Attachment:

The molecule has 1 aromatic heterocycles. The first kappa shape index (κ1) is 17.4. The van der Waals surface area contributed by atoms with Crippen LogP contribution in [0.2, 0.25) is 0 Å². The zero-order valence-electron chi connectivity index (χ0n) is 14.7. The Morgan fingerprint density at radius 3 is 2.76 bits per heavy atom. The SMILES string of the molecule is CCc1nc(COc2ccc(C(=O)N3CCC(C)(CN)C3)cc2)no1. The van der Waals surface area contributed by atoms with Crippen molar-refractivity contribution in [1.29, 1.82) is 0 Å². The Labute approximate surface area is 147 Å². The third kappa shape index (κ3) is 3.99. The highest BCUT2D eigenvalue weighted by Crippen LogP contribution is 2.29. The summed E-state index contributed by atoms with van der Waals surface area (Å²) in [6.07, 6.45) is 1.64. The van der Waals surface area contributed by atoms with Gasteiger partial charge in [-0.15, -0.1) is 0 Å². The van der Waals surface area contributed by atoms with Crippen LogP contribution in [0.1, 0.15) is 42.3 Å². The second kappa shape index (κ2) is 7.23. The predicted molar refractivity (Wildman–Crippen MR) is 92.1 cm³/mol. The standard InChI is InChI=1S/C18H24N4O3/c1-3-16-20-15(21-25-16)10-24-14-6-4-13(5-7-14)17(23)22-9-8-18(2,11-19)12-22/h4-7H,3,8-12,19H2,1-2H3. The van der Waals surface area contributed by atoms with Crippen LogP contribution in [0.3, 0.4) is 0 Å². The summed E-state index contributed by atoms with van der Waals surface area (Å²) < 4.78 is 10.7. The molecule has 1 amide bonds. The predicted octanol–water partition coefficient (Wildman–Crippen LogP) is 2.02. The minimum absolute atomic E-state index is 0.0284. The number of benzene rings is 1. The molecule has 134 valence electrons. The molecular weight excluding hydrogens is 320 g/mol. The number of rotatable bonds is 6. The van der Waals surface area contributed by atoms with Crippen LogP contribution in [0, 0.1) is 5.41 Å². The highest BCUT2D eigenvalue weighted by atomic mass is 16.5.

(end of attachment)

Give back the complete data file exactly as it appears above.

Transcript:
The molecule has 1 aromatic heterocycles. The first kappa shape index (κ1) is 17.4. The van der Waals surface area contributed by atoms with Crippen LogP contribution in [0.2, 0.25) is 0 Å². The zero-order valence-electron chi connectivity index (χ0n) is 14.7. The Morgan fingerprint density at radius 3 is 2.76 bits per heavy atom. The SMILES string of the molecule is CCc1nc(COc2ccc(C(=O)N3CCC(C)(CN)C3)cc2)no1. The van der Waals surface area contributed by atoms with Crippen molar-refractivity contribution in [1.29, 1.82) is 0 Å². The Labute approximate surface area is 147 Å². The third kappa shape index (κ3) is 3.99. The highest BCUT2D eigenvalue weighted by Crippen LogP contribution is 2.29. The summed E-state index contributed by atoms with van der Waals surface area (Å²) in [6.07, 6.45) is 1.64. The van der Waals surface area contributed by atoms with Gasteiger partial charge in [-0.15, -0.1) is 0 Å². The van der Waals surface area contributed by atoms with Crippen LogP contribution in [0.1, 0.15) is 42.3 Å². The second kappa shape index (κ2) is 7.23. The predicted molar refractivity (Wildman–Crippen MR) is 92.1 cm³/mol. The standard InChI is InChI=1S/C18H24N4O3/c1-3-16-20-15(21-25-16)10-24-14-6-4-13(5-7-14)17(23)22-9-8-18(2,11-19)12-22/h4-7H,3,8-12,19H2,1-2H3. The van der Waals surface area contributed by atoms with Crippen LogP contribution in [0.3, 0.4) is 0 Å². The summed E-state index contributed by atoms with van der Waals surface area (Å²) < 4.78 is 10.7. The molecule has 1 amide bonds. The predicted octanol–water partition coefficient (Wildman–Crippen LogP) is 2.02. The minimum absolute atomic E-state index is 0.0284. The number of benzene rings is 1. The molecule has 134 valence electrons. The molecular weight excluding hydrogens is 320 g/mol. The number of rotatable bonds is 6. The van der Waals surface area contributed by atoms with Crippen LogP contribution in [0, 0.1) is 5.41 Å². The highest BCUT2D eigenvalue weighted by atomic mass is 16.5.